Then it is true that

$$ \sum_{n=1}^{\infty } \mu _{n} P \Biggl( \Biggl\vert \sum_{i=1}^{k_{n}} X_{ni} \Biggr\vert > \varepsilon \Biggr) < \infty \quad \textit{for all } \varepsilon >0. $$

Theorem 3.2

Let \(\{a_{n}, n \geq 1\}\), \(\{b_{n}, n \geq 1\}\), and \(\{\mu _{n}, n \geq 1\}\)be three positive sequences such that

  1. (i)

    \(b_{n}\)is nondecreasing, \(b_{n}\to \infty \)as \(n \to \infty \), and \(\sum_{n=1}^{\infty } \frac{a_{n}}{b_{n}} < \infty \);

  2. (ii)

    \(\frac{1}{b_{N}}\sum_{n=1}^{N} a_{n} \log (\frac{b_{n}}{a _{n}} ) \to \lambda < \infty \)as \(N \to \infty \);

  3. (iii)

    \(\sum_{n=1}^{\infty } \mu _{n} = \infty \)and \(\sum_{N=1}^{ \infty } \mu _{N}\sum_{n=1}^{N} \frac{a_{n}}{b_{n}} < \infty \).

Then, for every \(\varepsilon >0\), we have

$$ \sum_{N=1}^{\infty } \mu _{N} P \Biggl( \Biggl\vert \sum_{n=1}^{N} \frac{a _{n}}{b_{N}}R_{n1j}- \gamma _{m,1,j} \lambda \Biggr\vert \geq \varepsilon \Biggr) < \infty , $$

where \(\gamma _{m,1,j}\)is the same number as that in (2.1).

Proof

Let \(c_{n}=b_{n}/a_{n}\). Then \(c_{n} \to \infty \) according to condition (i). Without loss of generality, we assume that \(c_{n} \ge 1\) for all \(n\ge 1\). Notice the following partition:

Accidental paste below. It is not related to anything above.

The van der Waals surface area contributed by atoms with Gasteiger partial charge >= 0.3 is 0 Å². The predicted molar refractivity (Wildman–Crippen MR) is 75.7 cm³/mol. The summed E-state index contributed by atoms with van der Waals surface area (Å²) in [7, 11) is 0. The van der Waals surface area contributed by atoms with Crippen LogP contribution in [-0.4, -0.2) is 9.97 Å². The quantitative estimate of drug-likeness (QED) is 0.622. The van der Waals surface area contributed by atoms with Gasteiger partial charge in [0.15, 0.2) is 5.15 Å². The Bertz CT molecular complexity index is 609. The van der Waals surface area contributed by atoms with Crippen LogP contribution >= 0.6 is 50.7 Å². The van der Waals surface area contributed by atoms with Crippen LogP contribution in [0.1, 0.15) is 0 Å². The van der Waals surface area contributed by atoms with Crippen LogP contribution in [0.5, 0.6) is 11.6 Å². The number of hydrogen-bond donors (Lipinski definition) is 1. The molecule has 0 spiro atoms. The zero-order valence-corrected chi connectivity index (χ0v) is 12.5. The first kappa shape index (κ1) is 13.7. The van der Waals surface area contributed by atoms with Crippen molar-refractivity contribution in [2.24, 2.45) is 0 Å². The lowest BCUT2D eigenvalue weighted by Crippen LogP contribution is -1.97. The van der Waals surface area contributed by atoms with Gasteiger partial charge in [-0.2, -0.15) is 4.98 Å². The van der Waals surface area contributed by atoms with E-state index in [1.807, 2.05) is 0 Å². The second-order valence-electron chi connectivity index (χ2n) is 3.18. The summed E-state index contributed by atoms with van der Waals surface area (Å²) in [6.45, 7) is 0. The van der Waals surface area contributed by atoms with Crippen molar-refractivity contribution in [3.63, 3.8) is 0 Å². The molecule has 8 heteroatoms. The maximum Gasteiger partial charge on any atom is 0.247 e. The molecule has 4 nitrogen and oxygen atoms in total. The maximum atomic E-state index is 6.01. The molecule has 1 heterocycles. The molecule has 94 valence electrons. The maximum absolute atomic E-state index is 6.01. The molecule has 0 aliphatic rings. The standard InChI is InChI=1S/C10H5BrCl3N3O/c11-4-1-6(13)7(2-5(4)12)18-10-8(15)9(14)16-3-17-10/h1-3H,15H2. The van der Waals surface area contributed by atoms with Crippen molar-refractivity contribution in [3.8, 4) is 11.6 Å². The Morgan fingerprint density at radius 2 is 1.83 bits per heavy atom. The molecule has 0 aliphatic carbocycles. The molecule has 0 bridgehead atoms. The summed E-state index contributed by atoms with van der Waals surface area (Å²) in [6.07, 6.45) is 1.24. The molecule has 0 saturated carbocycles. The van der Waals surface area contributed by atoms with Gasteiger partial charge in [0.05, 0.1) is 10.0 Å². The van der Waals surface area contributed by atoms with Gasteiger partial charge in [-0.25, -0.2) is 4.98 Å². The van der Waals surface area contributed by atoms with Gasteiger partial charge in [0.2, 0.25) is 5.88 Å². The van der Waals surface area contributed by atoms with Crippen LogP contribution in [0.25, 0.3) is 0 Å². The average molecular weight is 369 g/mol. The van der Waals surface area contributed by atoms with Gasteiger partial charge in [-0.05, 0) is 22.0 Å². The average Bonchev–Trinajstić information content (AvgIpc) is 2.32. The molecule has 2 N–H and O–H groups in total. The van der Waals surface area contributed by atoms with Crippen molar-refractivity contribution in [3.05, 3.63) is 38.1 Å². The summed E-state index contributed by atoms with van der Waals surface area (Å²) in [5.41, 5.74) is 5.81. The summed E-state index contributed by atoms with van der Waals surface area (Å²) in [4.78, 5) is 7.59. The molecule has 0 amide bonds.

$$ \sum_{n=1}^{N} \frac{a_{n}}{b_{N}}R_{n1j}= I_{N}+\mathit{II}_{N}+ \mathit{III}_{N}, $$
(3.4)

where

$$\begin{aligned} &I_{N} = \sum_{n=1}^{N} \frac{a_{n}}{b_{N}}\bigl[R_{n1j} I(1 \leq R_{n1j} \leq c_{n} )- \mathbb{E} R_{n1j} I(1 \leq R_{n1j} \leq c_{n} ) \bigr], \\ &\mathit{II}_{N} = \sum_{n=1}^{N} \frac{a_{n}}{b_{N}}R_{n1j} I(R_{n1j} > c_{n} ), \\ &\mathit{III}_{N} = \sum_{n=1}^{N} \frac{a_{n}}{b_{N}}\mathbb{E} R_{n1j} I(1 \leq R_{n1j} \leq c_{n} ). \end{aligned}$$

According to condition (i), Markov’s inequality, and the following inequality

$$ \mathbb{E} R_{n1j}^{2} I(1 \leq R_{n1j} \leq c_{n} )=\gamma _{m,1,j} \int _{1}^{c_{n}}\frac{(r-1)^{j-2}}{r^{j-2}} \,dr \leq \gamma _{m,1,j}c _{n}, $$

we have, for any \(\varepsilon >0\), that

$$ P\bigl( \vert I_{N} \vert \geq \varepsilon \bigr) \leq \frac{1}{\varepsilon ^{2}} \sum_{n=1} ^{N}\frac{a_{n}^{2}}{b_{N}^{2}}\mathbb{E} R_{n1j}^{2} I(1 \leq R_{n1j} \leq c_{n} ) \leq C\sum _{n=1}^{N} \frac{a_{n}}{b_{n}}. $$
(3.5)

Moreover, with condition (ii) and the following estimation

$$\begin{aligned} &\mathbb{E} R_{n1j} I(1 \leq R_{n1j} \leq c_{n} ) \\ &\quad =\gamma _{m,1,j} \int _{1}^{c_{n}}\frac{(r-1)^{j-2}}{r^{j-1}} \,dr \\ &\quad = \gamma _{m,1,j}\sum_{l=0}^{j-2} C_{j-2}^{l} (-1)^{l} \int _{1}^{c _{n}} r^{-l-1} \,dr \\ &\quad \sim \gamma _{m,1,j} \log c_{n} \quad \text{as } n\to \infty , \end{aligned}$$

we obtain

$$ \mathit{III}_{N} \sim \gamma _{m,1,j}\sum _{n=1}^{N}\frac{a_{n} \log c _{n}}{b_{N}} = \gamma _{m,1,j} \lambda . $$

It follows from (3.5) and condition (iii) that

$$ \sum_{N=1}^{\infty }\mu _{N} P \bigl( \vert I_{N} + \mathit{III}_{N} - \gamma _{m,1,j} \lambda \vert \geq \varepsilon \bigr) < \infty . $$
(3.6)

Next, denote \(X_{Nn}=(a_{n}/b_{N} )R_{n1j} I(R_{n1j} > c_{n} )\). For any \(\varepsilon > 0\), we have